COURTESY OF PLOS ONE, DOI:10.1371/journal.pone.0064539.g001In the mid-1980s, University of Pennsylvania graduate student Janet Monge and Penn colleague Morrie Kricun undertook a project to X-ray the 900 or so bones of the Krapina collection—Neanderthal remains originally unearthed at the turn of the 20th century a few dozen kilometers north of Zagreb in the former Yugoslavia (now Croatia). For 2 weeks, the team loaded dozens of specimens at a time into individual, form-fitting Styrofoam holders and shuttled them from the Croatian Natural History Museum to the veterinary school in Zagreb, which had made its X-ray equipment available to the researchers. Their goal was to publish a radiographic atlas of the entire collection.
For the most part, the process went smoothly, but there was...
The researchers were hopeful that they might be able to lighten the image or increase the contrast to make out some of the bone’s detail, but upon returning to Penn and digitizing the X-rays, Monge had no luck. “I realized that basically there was no detail on it at all, no matter how you manipulated it,” she recalls.
Unfortunately, other research projects—as well as ongoing political turmoil in the region—kept the team from returning to Zagreb for more than a decade. Finally, in the late 1990s, with the atlas still unpublished, another Penn collaborator, Alan Mann, now at Princeton University, drove to Croatia from France, where he ran a field school for students excavating Neanderthal sites, to get a better X-ray of the rib fragment. He brought the film back to Monge—by that time a curator at the Penn Museum of Archaeology and Anthropology—who digitized it as she had the rest of the collection. The quality still wasn’t great, but it was good enough, they decided, and they published The Krapina Hominids: A Radiographic Atlas of the Skeletal Collection in 1999.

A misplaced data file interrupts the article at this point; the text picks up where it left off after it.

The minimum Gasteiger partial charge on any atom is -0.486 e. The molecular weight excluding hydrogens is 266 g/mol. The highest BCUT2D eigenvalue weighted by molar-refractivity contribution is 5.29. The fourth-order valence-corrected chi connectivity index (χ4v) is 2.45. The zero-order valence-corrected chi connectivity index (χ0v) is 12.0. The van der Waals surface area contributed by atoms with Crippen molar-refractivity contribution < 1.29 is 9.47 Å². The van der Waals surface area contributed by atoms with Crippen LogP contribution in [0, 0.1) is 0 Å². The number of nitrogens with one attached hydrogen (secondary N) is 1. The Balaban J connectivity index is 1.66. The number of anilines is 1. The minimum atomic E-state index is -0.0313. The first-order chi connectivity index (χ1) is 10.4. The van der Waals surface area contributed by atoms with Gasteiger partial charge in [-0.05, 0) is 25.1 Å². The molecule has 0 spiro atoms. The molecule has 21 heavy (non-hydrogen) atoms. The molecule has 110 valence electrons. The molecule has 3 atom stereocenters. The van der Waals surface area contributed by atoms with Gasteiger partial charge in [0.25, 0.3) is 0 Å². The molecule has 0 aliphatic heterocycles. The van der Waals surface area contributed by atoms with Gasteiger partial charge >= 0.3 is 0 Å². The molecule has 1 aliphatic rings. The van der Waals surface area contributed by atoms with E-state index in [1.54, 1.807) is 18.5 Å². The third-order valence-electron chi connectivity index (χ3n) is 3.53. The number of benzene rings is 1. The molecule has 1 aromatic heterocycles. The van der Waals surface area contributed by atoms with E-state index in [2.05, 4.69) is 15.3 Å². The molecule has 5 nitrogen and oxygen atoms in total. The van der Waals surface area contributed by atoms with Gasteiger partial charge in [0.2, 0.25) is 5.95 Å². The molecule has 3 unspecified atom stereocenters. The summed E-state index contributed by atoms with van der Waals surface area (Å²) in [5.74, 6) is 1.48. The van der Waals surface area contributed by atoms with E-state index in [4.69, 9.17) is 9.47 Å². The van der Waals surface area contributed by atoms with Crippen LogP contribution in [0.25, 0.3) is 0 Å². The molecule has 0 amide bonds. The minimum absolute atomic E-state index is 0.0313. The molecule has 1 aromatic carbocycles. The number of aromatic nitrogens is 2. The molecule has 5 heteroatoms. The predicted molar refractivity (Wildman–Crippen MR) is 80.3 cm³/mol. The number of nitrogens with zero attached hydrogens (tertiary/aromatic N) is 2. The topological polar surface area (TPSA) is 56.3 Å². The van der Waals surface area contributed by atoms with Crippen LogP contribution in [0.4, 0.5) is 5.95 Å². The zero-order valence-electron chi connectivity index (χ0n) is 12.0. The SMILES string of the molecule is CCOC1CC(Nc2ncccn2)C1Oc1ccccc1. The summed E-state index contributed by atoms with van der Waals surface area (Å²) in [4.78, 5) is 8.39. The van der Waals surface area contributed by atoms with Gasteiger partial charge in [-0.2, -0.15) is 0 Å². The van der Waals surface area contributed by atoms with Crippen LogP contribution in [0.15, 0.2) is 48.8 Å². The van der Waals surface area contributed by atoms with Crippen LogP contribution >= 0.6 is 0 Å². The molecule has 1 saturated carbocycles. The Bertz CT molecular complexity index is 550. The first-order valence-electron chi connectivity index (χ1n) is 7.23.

But Kricun, a bone radiologist, couldn’t get that rib fragment out of his mind. Studying the image they had just published, Kricun noted that the normally hard exterior, called the cortex, was very thin, and that the bone lacked almost all of the spongy interior—which explained why the radiation levels used for similar specimens turned out to be way too high for this hollowed-out fragment. He suspected the malformed bone was evidence of a fibrous dysplasia, a rare type of benign tumor occasionally found in the ribs and other bones of modern humans.
To confirm his suspicions, however, the team needed more information. So last year, the researchers asked colleagues at the University Hospital in Zagreb to take more X-rays, and persuaded the Croatian Natural History Museum’s Davorka Radovčić to conduct micro-CT scans. “We wanted to have good color photos of it,” says collaborator David Frayer, a paleoanthropologist at the University of Kansas. The CT scans involved “more than 1,000 cuts in the imaging, so that it’s a very accurate, detailed account of what the cavity looks like [that] you can’t really get from a 2-D X-ray.”
Sure enough, the results confirmed that the individual, likely an older teen or young adult, had the oldest documented case of fibrous dysplasia by more than 100,000 years. “I’ve never seen anything like this and I’ve looked at lots of skeletons,” says Frayer, who has worked with the Krapina collection for more than 2 decades.
Human paleontologist Fred Smith of Illinois State University in Normal says that, while he is not surprised by the existence of a Neanderthal tumor of this sort, the finding “underscores in some ways the fact that these Neanderthals basically [had] the same kind of biology that we have and they [were] subject to the same kind of growth and developmental processes, even abnormal.”
“It is important to know that the very same kind of change associated with this tumor is something that we share with Neanderthals,” agrees Monge. “That has a very, very deep history within the human lineage and very much ties us—in terms of disease pathological processes—to Neanderthals.”